The adjective oral relates to the mouth.

When paying someone a compliment like “I love what you've done with the belt!” you are being complimentary. A free bonus item is also a complimentary gift. But items or people that go well with each other are complementary.

Practice is a noun, practise is a verb. “The only thing Dean didn't like about piano practice was practising his scales.”

The spelling “programme” is used for broadcasts and schedules of various kinds  (musical programme, programme of studies, theatre programme). However, in all computer-related contexts, the UK standard spelling is “program.”

Split Words

Do not split the following:

  • Anyone not Any one

  • Anything not Any thing

  • Cannot not Can not

  • Meantime not Mean time

  • Nevertheless not Never the less

  • Online not On line

  • Someone not Some one

  • Something not Some thing

  • Somewhat not Some what

  • Whatever not What ever

Do split the following: 

  • A lot not Alot

  • After all not Afterall

  • Thank you not Thankyou

  • Up to not upto

St. Mary's Menston Contact Details

St. Mary’s Menston
Bradford Road
West Yorkshire
United Kingdom
LS29 6AE

Tel: 01943 883000
Email address:

We do not put our fax number anymore - fax is an outdated, legacy communication method.

On school communications, it helps readers to give a range of contact options – email, phone number, internal extension, person, any relevant online

Telephone Numbers

The recommended style for telephone numbers is as follows:    
01943 883000

If used in an international context:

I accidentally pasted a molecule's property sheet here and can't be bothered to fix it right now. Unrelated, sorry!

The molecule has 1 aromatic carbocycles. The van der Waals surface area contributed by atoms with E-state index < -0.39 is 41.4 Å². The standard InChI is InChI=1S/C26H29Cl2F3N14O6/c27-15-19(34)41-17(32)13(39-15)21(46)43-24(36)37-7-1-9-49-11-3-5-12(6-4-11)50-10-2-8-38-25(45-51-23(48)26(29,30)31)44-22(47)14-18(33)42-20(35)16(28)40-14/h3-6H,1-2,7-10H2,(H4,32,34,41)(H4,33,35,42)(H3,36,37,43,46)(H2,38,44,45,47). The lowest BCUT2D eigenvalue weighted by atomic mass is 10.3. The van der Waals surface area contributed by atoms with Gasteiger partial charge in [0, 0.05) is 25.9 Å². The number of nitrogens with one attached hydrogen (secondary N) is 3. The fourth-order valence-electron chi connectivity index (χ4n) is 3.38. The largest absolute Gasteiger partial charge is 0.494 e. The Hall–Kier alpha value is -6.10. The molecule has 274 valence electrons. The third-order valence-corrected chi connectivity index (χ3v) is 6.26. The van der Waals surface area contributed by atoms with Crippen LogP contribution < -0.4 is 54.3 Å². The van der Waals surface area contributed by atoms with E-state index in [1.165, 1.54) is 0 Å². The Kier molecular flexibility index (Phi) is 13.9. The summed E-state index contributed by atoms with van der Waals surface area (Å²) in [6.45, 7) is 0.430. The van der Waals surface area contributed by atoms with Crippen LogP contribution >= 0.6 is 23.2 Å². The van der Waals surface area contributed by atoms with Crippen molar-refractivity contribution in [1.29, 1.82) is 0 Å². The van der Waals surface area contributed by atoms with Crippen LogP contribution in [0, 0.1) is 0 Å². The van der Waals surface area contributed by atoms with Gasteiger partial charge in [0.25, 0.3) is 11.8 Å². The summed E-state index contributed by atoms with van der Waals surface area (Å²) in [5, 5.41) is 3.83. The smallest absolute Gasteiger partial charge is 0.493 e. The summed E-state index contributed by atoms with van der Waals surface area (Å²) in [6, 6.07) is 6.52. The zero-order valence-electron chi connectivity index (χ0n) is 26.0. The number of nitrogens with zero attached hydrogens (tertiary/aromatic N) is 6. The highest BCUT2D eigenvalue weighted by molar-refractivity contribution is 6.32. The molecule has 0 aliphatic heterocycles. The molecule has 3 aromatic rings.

+44 (0)1943 883000

Text Alignment

Always use left aligned (unjustified) in body text. Left aligned text with a ‘ragged’ right-hand margin is the most legible as it is easier to find the start and finish of each line. The spaces between each word are also equal.

Avoid centred text titles as it breaks the familiar pattern of the user scanning down the left hand side. This is especially important to follow online (people 'speed read' a lot more online than in print).


Write times in the format: 
8am - 5.30pm or 8am to 5.30pm not 8:00a.m.-17:30p.m.
am and pm not AM and PM

Periods of time: 
Our standard format is 3 – 14 September or   3 September – 15 October

This could also be written as from 3 September to 15 October.

Website Adresses

Make sure website addresses (URLs) are blue (the shade of blue to use is #0000FF or R=0, G=0, B=255).

They can either be underlined or not, italicized or not.

Do not include the final forward slash at the end of the address.

Do not include the https:// unless the URL doesn’t have a www. 

Try to avoid publishing a very long URL (longer than one line of text). To reduce the length of an address you can go to and replace it with something shorter and easier or use a contextual link.

Do not use a full stop at the end of a sentence that finishes with a URL or an email address.

Remember that capital letters can make a difference in a URL.

If you are putting a website address, email or phone number always test it to make sure it is correct.

Writing Style


Writing should be:

  • informative

  • positive and respectful

  • easy to understand and read (plain English)

  • reflect our school's Catholic values

  • sound human not bureaucratic

  • in a style appropriate for the target audience (keep the reader in mind)

  • as concise as possible

Try to maintain a semi-casual tone, without using:

  • slang (eg loads, stinking)

  • shortened words (eg info, reg groups)

  • clichés (going forward, at this moment in time, top-notch, first-class, cutting edge, at the end of the day, raise the bar, today’s modern society)

  • jargon (ALPS, PANDA, DfE, javascript performance)

Try to keep sentences short – usually not more than 25 words long.